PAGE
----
Thursday, May 5, 2022

Grief is like a South Dakota spring...

Spring walk with Yogi.

The river waking.

Grief is like a South Dakota spring: You’re outside, smelling all the green, green, green; the sun is shining; birds are happily twittering in the trees. It’s a goll-dern Disney cartoon out there, and any minute bunnies will hop out of the brush pile and start singing “Love is in the Air.” Then suddenly, while you’re standing there with that goofy grin on your face, a 45 mph gust of wind blows up the bluff and slaps you in the face with bone-chilling cold. And in case you’re still standing, the wind’s packing ice pellets.

Gooseberry bushes..approach with caution.

Grief is also like the ocean, which is a slightly tired metaphor until YOU live it. You’re standing there with your toes in the water, you finally feel like you can breathe deeply again, and wham…a huge wave comes barreling in and sweeps you into a giant hole (they’ve probably dug for a new gaudy tourist hotel). This happens less frequently as you learn where to stand, but it goes on indefinitely.

Yeah, it’s like that. Like the other day, I was in Walmart when I got a text saying “Lois [my mom], it’s time to refill your prescription for…” (I managed Mom’s meds for the past year or more). There I was in the toothpaste aisle, digging for Kleenex and pretending I had something in my eye.

Grief can be good, too. I think it helps cement memories. For example, a couple days ago I was organizing Mom’s closet when I came across a white wig. Suddenly, I was transported back to a Halloween prank many, many eons ago, when Mom and I dressed up as her then-husband and Irish bartender Mike, went to the hotel bar where he worked, sat at the bar, and ordered his usual drink. We each wore black dress pants, a white shirt with a pack of Lucky’s in the front pocket, a black tie, a white wig, and black glasses. Mike stood dumbfounded behind the bar, wearing the exact same outfit. Priceless. There I was in the closet, holding the wig and laughing my arse off.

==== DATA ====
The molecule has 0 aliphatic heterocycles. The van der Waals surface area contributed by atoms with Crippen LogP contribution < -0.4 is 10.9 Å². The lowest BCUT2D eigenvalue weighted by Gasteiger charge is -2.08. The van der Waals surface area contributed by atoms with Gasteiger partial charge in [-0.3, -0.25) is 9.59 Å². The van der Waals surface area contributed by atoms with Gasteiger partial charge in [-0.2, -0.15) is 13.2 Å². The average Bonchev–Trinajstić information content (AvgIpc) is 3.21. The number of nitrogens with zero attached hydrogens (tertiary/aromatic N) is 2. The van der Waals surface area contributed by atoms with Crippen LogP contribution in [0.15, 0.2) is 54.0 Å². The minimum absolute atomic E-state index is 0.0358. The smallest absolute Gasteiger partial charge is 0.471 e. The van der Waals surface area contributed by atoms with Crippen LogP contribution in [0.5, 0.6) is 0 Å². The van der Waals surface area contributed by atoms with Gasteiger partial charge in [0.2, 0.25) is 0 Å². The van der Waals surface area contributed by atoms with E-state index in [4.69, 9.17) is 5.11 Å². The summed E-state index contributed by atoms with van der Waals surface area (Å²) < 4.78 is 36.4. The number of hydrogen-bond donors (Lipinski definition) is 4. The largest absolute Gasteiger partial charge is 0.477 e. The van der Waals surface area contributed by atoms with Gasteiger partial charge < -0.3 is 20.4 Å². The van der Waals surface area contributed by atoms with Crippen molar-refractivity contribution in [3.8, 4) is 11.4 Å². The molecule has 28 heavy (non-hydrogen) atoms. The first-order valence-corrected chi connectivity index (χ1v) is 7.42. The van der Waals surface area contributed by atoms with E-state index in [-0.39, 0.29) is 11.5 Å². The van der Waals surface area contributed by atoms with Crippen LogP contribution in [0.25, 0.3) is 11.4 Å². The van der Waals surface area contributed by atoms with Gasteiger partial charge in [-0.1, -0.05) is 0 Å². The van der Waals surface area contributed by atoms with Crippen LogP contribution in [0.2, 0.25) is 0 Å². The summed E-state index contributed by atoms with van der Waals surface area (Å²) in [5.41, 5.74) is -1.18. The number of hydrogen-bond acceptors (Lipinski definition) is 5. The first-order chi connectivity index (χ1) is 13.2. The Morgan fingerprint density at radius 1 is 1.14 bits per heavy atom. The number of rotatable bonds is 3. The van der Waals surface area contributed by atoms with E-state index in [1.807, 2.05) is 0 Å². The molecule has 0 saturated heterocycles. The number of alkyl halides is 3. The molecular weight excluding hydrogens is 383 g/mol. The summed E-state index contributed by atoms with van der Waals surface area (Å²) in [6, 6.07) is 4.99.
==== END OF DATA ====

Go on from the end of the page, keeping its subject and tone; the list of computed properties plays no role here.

Ray and I are moving slowly but steadily ahead here at the Row. For the first time, we’re intentionally navigating this dual retirement thing. I’ve been going through Mom’s stuff, making little boxes of mementos for all the grandkids. Ray started sorting out our basement freezers, got a bee in his bonnet, and we’ve been working on gooseberry syrup and jam for two days now. Ray’s playing drums with his long-time band pals for the Friday happy hour service at Our Lady of Little Town Cabernet watering hole every week, and he has a few other gigs coming up. I’ve done a couple of poetry readings and have been writing again. I’ll go to our annual Women Poets Collective manuscript workshop retreat and reading later this summer. We’re finding our way.

That dark stuff? That's gold (gooseberry jam).

Next week, though, I leave for my hometown Big City to visit my Dad, who’s in the hospital while he waits for a room at a hospice facility, because, as my granny always said, “There’s no rest for the wicked.” And one of the many lessons I’ve learned since the whole Covid/Mom/Retirement epoch started, is that if you’re waiting around for those “golden years,” or for that time when all the bumps will iron themselves out and life will be all cupcakes and Doritos from then on, you’re going to be waiting a long, long time. Like forever.

Mom was always sooooo serious.

Tuesday, April 26, 2022

Inching Forward

I'm sure Mom is still sparkling somewhere.

This is a hard one to write. Mom snuck away during the night last Saturday, sometime in the two-hour window between 11 p.m. when I fell asleep reading in the bed next to her hospital bed, and 1 a.m. when I woke because I couldn’t hear her breathing.

When I checked on her, I believe she had only just died—her hands were cool, but her head and chest were hot (she’d been running a fever earlier). My immediate reaction was upheaval: shock, panic, fear, profound sadness. I was temporarily frozen. And I think I felt cheated, that after all these months of privately dreading the moment of her death, she left while I was sleeping, and I missed it.

I sat in the chair beside her bed and slowly calmed down. I kissed her, chatted with her, held her hand, straightened out her covers, brushed her hair, sent out my requests to the Universe for her peaceful passage to whatever adventure is next for her, texted my brothers (it was the middle of the night, my youngest brother was halfway here and had stopped for the night). Then I decided, greedily, to go back to sleep and keep her with me till morning.